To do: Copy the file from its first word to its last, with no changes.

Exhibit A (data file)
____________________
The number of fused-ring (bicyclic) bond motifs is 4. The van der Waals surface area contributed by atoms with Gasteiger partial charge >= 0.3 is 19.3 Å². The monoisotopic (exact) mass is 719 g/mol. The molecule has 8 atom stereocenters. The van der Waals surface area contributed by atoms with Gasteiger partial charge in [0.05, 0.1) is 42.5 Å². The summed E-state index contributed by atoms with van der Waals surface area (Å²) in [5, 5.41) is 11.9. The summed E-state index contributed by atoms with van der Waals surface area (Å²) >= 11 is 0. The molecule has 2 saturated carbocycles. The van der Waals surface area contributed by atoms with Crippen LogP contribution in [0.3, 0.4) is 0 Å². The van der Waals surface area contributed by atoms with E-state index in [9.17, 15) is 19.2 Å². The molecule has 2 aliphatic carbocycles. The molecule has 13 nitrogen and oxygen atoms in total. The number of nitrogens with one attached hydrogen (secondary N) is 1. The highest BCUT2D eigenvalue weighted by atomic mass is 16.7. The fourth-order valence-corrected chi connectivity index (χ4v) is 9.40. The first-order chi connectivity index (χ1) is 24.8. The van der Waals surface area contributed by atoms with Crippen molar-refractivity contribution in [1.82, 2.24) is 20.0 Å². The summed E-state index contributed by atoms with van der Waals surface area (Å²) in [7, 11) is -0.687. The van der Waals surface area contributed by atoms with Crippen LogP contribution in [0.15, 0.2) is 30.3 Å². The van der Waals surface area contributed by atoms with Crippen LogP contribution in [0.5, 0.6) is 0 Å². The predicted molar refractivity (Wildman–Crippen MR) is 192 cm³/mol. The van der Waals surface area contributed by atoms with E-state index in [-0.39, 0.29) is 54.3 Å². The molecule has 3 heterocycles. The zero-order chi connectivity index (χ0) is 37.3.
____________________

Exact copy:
The number of fused-ring (bicyclic) bond motifs is 4. The van der Waals surface area contributed by atoms with Gasteiger partial charge >= 0.3 is 19.3 Å². The monoisotopic (exact) mass is 719 g/mol. The molecule has 8 atom stereocenters. The van der Waals surface area contributed by atoms with Gasteiger partial charge in [0.05, 0.1) is 42.5 Å². The summed E-state index contributed by atoms with van der Waals surface area (Å²) in [5, 5.41) is 11.9. The summed E-state index contributed by atoms with van der Waals surface area (Å²) >= 11 is 0. The molecule has 2 saturated carbocycles. The van der Waals surface area contributed by atoms with Crippen LogP contribution in [0.3, 0.4) is 0 Å². The van der Waals surface area contributed by atoms with E-state index in [9.17, 15) is 19.2 Å². The molecule has 2 aliphatic carbocycles. The molecule has 13 nitrogen and oxygen atoms in total. The number of nitrogens with one attached hydrogen (secondary N) is 1. The highest BCUT2D eigenvalue weighted by atomic mass is 16.7. The fourth-order valence-corrected chi connectivity index (χ4v) is 9.40. The first-order chi connectivity index (χ1) is 24.8. The van der Waals surface area contributed by atoms with Crippen molar-refractivity contribution in [1.82, 2.24) is 20.0 Å². The summed E-state index contributed by atoms with van der Waals surface area (Å²) in [7, 11) is -0.687. The van der Waals surface area contributed by atoms with Crippen LogP contribution in [0.15, 0.2) is 30.3 Å². The van der Waals surface area contributed by atoms with Crippen LogP contribution in [0.5, 0.6) is 0 Å². The predicted molar refractivity (Wildman–Crippen MR) is 192 cm³/mol. The van der Waals surface area contributed by atoms with E-state index in [-0.39, 0.29) is 54.3 Å². The molecule has 3 heterocycles. The zero-order chi connectivity index (χ0) is 37.3.